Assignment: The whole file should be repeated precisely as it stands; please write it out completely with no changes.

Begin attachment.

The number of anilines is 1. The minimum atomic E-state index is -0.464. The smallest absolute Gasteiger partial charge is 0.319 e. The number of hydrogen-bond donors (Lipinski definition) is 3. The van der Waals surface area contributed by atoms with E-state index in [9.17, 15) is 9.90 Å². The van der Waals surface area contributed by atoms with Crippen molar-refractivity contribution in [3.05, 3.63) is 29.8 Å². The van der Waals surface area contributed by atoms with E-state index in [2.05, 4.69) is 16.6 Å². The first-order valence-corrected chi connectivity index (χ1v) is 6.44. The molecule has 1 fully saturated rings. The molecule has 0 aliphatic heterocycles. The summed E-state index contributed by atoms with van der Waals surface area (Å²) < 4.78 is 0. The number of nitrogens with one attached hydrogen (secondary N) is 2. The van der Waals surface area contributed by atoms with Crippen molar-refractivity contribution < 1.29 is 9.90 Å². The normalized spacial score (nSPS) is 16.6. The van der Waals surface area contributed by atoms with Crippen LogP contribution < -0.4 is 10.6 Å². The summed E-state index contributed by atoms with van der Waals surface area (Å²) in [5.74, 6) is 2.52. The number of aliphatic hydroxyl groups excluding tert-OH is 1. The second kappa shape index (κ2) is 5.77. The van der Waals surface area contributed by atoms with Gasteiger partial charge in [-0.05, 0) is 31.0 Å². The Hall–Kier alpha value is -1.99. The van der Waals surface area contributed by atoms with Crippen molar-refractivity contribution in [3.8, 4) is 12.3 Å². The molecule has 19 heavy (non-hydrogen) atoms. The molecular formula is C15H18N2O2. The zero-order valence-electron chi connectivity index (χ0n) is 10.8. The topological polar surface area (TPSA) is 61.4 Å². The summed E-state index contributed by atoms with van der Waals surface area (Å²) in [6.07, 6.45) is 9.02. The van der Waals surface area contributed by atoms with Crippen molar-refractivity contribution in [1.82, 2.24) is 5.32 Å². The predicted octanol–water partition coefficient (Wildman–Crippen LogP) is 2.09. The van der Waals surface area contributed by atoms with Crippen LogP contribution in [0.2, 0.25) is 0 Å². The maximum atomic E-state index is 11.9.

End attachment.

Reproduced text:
The number of anilines is 1. The minimum atomic E-state index is -0.464. The smallest absolute Gasteiger partial charge is 0.319 e. The number of hydrogen-bond donors (Lipinski definition) is 3. The van der Waals surface area contributed by atoms with E-state index in [9.17, 15) is 9.90 Å². The van der Waals surface area contributed by atoms with Crippen molar-refractivity contribution in [3.05, 3.63) is 29.8 Å². The van der Waals surface area contributed by atoms with E-state index in [2.05, 4.69) is 16.6 Å². The first-order valence-corrected chi connectivity index (χ1v) is 6.44. The molecule has 1 fully saturated rings. The molecule has 0 aliphatic heterocycles. The summed E-state index contributed by atoms with van der Waals surface area (Å²) < 4.78 is 0. The number of nitrogens with one attached hydrogen (secondary N) is 2. The van der Waals surface area contributed by atoms with Crippen molar-refractivity contribution < 1.29 is 9.90 Å². The normalized spacial score (nSPS) is 16.6. The van der Waals surface area contributed by atoms with Crippen LogP contribution < -0.4 is 10.6 Å². The summed E-state index contributed by atoms with van der Waals surface area (Å²) in [5.74, 6) is 2.52. The number of aliphatic hydroxyl groups excluding tert-OH is 1. The second kappa shape index (κ2) is 5.77. The van der Waals surface area contributed by atoms with Gasteiger partial charge in [-0.05, 0) is 31.0 Å². The Hall–Kier alpha value is -1.99. The van der Waals surface area contributed by atoms with Crippen molar-refractivity contribution in [3.8, 4) is 12.3 Å². The molecule has 19 heavy (non-hydrogen) atoms. The molecular formula is C15H18N2O2. The zero-order valence-electron chi connectivity index (χ0n) is 10.8. The topological polar surface area (TPSA) is 61.4 Å². The summed E-state index contributed by atoms with van der Waals surface area (Å²) in [6.07, 6.45) is 9.02. The van der Waals surface area contributed by atoms with Crippen molar-refractivity contribution in [1.82, 2.24) is 5.32 Å². The predicted octanol–water partition coefficient (Wildman–Crippen LogP) is 2.09. The van der Waals surface area contributed by atoms with Crippen LogP contribution in [0.2, 0.25) is 0 Å². The maximum atomic E-state index is 11.9.